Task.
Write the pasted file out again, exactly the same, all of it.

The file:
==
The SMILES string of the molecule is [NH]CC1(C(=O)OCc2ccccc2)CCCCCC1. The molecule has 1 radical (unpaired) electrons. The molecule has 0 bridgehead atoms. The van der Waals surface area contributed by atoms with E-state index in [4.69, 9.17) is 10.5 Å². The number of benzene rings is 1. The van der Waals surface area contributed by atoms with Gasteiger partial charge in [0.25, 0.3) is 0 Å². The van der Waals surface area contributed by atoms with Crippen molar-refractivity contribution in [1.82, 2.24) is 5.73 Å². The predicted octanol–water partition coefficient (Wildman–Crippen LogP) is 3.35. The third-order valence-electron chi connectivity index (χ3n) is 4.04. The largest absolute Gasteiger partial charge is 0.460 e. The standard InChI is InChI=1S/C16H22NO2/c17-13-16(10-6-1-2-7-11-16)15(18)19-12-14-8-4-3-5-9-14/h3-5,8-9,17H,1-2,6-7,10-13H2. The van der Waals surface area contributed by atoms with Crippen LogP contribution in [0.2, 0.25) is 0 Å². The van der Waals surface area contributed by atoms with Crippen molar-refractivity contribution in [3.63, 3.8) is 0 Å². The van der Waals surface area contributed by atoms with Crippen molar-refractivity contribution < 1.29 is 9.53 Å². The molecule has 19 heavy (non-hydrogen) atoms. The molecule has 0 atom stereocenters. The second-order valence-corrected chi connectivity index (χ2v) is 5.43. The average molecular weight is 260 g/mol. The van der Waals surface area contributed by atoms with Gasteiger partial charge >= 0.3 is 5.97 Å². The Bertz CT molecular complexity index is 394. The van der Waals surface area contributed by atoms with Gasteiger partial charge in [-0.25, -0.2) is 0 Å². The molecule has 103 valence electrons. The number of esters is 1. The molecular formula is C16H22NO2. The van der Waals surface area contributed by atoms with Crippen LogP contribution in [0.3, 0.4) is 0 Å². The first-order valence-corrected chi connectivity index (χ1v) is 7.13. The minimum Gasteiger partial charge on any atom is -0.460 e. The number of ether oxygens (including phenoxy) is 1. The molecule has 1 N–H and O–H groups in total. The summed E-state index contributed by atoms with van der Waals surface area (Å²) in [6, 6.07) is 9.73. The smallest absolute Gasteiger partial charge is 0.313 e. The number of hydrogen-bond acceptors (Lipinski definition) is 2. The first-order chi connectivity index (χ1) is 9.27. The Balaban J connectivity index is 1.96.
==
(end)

The SMILES string of the molecule is [NH]CC1(C(=O)OCc2ccccc2)CCCCCC1. The molecule has 1 radical (unpaired) electrons. The molecule has 0 bridgehead atoms. The van der Waals surface area contributed by atoms with E-state index in [4.69, 9.17) is 10.5 Å². The number of benzene rings is 1. The van der Waals surface area contributed by atoms with Gasteiger partial charge in [0.25, 0.3) is 0 Å². The van der Waals surface area contributed by atoms with Crippen molar-refractivity contribution in [1.82, 2.24) is 5.73 Å². The predicted octanol–water partition coefficient (Wildman–Crippen LogP) is 3.35. The third-order valence-electron chi connectivity index (χ3n) is 4.04. The largest absolute Gasteiger partial charge is 0.460 e. The standard InChI is InChI=1S/C16H22NO2/c17-13-16(10-6-1-2-7-11-16)15(18)19-12-14-8-4-3-5-9-14/h3-5,8-9,17H,1-2,6-7,10-13H2. The van der Waals surface area contributed by atoms with Crippen LogP contribution in [0.2, 0.25) is 0 Å². The van der Waals surface area contributed by atoms with Crippen molar-refractivity contribution in [3.63, 3.8) is 0 Å². The van der Waals surface area contributed by atoms with Crippen molar-refractivity contribution < 1.29 is 9.53 Å². The molecule has 19 heavy (non-hydrogen) atoms. The molecule has 0 atom stereocenters. The second-order valence-corrected chi connectivity index (χ2v) is 5.43. The average molecular weight is 260 g/mol. The van der Waals surface area contributed by atoms with Gasteiger partial charge >= 0.3 is 5.97 Å². The Bertz CT molecular complexity index is 394. The van der Waals surface area contributed by atoms with Gasteiger partial charge in [-0.25, -0.2) is 0 Å². The molecule has 103 valence electrons. The number of esters is 1. The molecular formula is C16H22NO2. The van der Waals surface area contributed by atoms with Crippen LogP contribution in [0.3, 0.4) is 0 Å². The first-order valence-corrected chi connectivity index (χ1v) is 7.13. The minimum Gasteiger partial charge on any atom is -0.460 e. The number of ether oxygens (including phenoxy) is 1. The molecule has 1 N–H and O–H groups in total. The summed E-state index contributed by atoms with van der Waals surface area (Å²) in [6, 6.07) is 9.73. The smallest absolute Gasteiger partial charge is 0.313 e. The number of hydrogen-bond acceptors (Lipinski definition) is 2. The first-order chi connectivity index (χ1) is 9.27. The Balaban J connectivity index is 1.96.